A video posted by Amit Agarwal (@labnol) on

Login into WordPress Automatically

Getting started is easy. You install the Clef plugin on your website (it is available in the official WordPress plugin repository) and download the Clef app on your mobile phone. The app is available for both iPhone and Android phones.

Clef will replace the default login screen of your WordPress website with an animation that resembles a moving wave. You scan this “wave” with the Clef app on your phone and voila! You are logged in instantly. You don’t have to remember passwords and this will even work if your phone is not connected to the Internet.

One more thing. You can use Clef to log into your WordPress website from the mobile browser as well. In this case, you don’t have to scan the “wave” but you’ll be automatically redirected to the Clef app on the phone and it will log you in. It can’t get any simpler than this.

Also: Google 2-Factor Authentication with USB Key

And if you ever lose your mobile phone, you can also always deactivate your device by paying a visit to Do not fret because you can still get into your Clef enabled WordPress website with the old school method – your username and password.

The story, Login to your WordPress Website without Typing the Password, was originally published at Digital Inspiration by Amit Agarwal on 07/05/2015 under Password, Security, WordPress, Internet.

Essential Apps and Utilities for your Mac

Whether you are a new Mac user or seasoned veteran looking to do more, here’s a collection of essential Mac apps & utilities that you must download on your computer. These apps, most of them are free and created by third-party developers, will help you get more productive and do things that are otherwise not possible on your Mac.

Best Mac Apps and Utilities

The story, Essential Apps and Utilities for your Mac, was originally published at Digital Inspiration by Amit Agarwal on 01/05/2015 under Apple Mac, Software.

Your Mobile Phone can Detect Earthquakes

Was it just you or did the ground really shake? Your iPhone, iPad and most newer mobile phones can work as basic seismometers, the same instrument that is used to measure the magnitude of earthquakes and volcanoes. You don’t need to install any apps, just the built-in web browser would suffice.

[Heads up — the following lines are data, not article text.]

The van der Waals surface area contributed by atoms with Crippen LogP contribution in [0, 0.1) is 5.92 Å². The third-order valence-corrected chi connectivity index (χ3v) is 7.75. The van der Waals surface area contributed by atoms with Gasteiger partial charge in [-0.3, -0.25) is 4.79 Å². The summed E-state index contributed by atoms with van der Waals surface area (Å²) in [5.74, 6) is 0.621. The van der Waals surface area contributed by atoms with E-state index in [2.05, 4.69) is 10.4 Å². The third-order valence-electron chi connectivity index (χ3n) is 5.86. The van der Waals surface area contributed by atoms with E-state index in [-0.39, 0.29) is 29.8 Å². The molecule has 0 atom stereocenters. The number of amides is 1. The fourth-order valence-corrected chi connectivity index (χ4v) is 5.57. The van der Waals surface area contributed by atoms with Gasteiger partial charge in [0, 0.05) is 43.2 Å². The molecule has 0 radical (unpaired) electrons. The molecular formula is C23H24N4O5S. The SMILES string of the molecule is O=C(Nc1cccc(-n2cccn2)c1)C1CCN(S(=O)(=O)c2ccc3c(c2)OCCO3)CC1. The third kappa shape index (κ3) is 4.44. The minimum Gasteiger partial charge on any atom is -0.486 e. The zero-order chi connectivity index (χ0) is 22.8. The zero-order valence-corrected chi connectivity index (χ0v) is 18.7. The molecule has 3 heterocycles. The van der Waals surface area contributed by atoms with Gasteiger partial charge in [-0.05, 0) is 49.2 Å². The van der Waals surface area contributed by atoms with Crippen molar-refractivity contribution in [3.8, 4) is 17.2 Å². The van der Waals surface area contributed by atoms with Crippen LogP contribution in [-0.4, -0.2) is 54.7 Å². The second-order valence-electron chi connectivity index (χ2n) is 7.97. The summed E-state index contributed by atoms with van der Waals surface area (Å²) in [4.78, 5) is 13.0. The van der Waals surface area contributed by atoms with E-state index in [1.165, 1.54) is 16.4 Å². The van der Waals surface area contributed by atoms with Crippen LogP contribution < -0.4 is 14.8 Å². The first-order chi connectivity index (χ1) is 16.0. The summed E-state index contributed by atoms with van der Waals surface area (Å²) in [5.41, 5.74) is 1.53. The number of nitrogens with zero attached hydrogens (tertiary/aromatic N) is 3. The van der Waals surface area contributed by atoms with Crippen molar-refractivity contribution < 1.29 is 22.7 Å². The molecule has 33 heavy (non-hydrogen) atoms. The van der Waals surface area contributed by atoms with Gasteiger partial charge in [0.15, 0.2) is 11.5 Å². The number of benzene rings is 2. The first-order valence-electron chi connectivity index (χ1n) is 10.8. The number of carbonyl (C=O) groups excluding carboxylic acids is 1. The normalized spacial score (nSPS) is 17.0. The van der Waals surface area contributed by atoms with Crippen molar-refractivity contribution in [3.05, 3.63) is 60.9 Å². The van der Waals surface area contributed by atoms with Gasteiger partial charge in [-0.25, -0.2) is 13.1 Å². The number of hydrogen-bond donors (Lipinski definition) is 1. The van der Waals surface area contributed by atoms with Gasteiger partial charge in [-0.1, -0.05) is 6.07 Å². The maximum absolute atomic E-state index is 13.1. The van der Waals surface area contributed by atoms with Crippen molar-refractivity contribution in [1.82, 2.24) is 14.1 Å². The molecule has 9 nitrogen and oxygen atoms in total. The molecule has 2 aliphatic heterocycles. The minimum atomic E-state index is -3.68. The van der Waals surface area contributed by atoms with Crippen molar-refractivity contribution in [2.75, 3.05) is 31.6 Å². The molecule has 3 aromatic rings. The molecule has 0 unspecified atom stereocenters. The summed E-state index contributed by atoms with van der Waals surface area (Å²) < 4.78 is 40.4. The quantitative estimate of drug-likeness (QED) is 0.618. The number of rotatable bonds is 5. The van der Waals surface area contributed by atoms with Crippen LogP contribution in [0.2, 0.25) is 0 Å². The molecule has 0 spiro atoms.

OK, try this. Launch Google Chrome or the Safari browser on your mobile phone (or tablet) and then open this page. You should see a continuously moving waveform but if you slightly shake or tilt your mobile device,  simulating seismic activity, the graph will capture these movements in real-time much like a seismograph.

The seismic intensity will vary depending on how vigorously (or slowly) you are shaking the phone (see the following screenshot) and will also change based on the orientation of the device. And you’ll be surprised to learn that this basic seismograph is written using simple JavaScript.

earthquake seismograph

Most newer mobile devices have built-in accelerometers and gyroscopes and as you move the physical hardware, the changes in the orientation of the device and acceleration are detected by the browser which are then mapped into the seismograph.

The orientation and motion data are in turn captured by the HTML5 DeviceOrientation and DeviceMotion events of the browser. This works mostly on mobile devices but if you are using Google Chrome on the desktop, you can turn on the Accelerator option under Sensors inside Chrome Dev Tools to simulate motion.

Update: The code was originally published on in 2011 but the domain is no longer available. A mirror is located on

The story, Your Mobile Phone can Detect Earthquakes, was originally published at Digital Inspiration by Amit Agarwal on 25/04/2015 under JavaScript, Internet.

Protect your Google Accounts with a USB Security Key

Most big-name web services like Gmail, Microsoft, Evernote, WordPress and Dropbox now support 2-step authentication to improve the security of your online accounts. Once you enable two-factor authentication, a malicious person will not be able to log into your online account even if they know the password – they’ll need access to your mobile phone as well to get in.